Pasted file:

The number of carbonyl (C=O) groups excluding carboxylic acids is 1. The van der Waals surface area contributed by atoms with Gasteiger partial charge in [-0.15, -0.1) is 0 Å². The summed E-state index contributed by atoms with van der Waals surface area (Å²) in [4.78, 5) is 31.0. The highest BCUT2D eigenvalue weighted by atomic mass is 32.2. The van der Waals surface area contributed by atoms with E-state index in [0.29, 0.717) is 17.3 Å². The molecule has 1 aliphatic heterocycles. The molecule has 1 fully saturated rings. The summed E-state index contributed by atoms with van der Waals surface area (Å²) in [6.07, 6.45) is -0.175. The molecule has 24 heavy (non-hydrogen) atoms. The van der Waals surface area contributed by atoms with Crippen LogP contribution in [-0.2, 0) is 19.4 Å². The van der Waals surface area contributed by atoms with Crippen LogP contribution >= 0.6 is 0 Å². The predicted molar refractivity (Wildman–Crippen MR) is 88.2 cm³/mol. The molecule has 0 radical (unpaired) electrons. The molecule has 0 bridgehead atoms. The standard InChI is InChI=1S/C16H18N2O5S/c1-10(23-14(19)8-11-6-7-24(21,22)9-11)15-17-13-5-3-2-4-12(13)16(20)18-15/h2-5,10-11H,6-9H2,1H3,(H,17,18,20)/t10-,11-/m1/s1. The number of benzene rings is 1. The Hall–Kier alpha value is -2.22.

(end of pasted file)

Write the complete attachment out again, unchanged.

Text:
The number of carbonyl (C=O) groups excluding carboxylic acids is 1. The van der Waals surface area contributed by atoms with Gasteiger partial charge in [-0.15, -0.1) is 0 Å². The summed E-state index contributed by atoms with van der Waals surface area (Å²) in [4.78, 5) is 31.0. The highest BCUT2D eigenvalue weighted by atomic mass is 32.2. The van der Waals surface area contributed by atoms with E-state index in [0.29, 0.717) is 17.3 Å². The molecule has 1 aliphatic heterocycles. The molecule has 1 fully saturated rings. The summed E-state index contributed by atoms with van der Waals surface area (Å²) in [6.07, 6.45) is -0.175. The molecule has 24 heavy (non-hydrogen) atoms. The van der Waals surface area contributed by atoms with Crippen LogP contribution in [-0.2, 0) is 19.4 Å². The van der Waals surface area contributed by atoms with Crippen LogP contribution >= 0.6 is 0 Å². The predicted molar refractivity (Wildman–Crippen MR) is 88.2 cm³/mol. The molecule has 0 radical (unpaired) electrons. The molecule has 0 bridgehead atoms. The standard InChI is InChI=1S/C16H18N2O5S/c1-10(23-14(19)8-11-6-7-24(21,22)9-11)15-17-13-5-3-2-4-12(13)16(20)18-15/h2-5,10-11H,6-9H2,1H3,(H,17,18,20)/t10-,11-/m1/s1. The number of benzene rings is 1. The Hall–Kier alpha value is -2.22.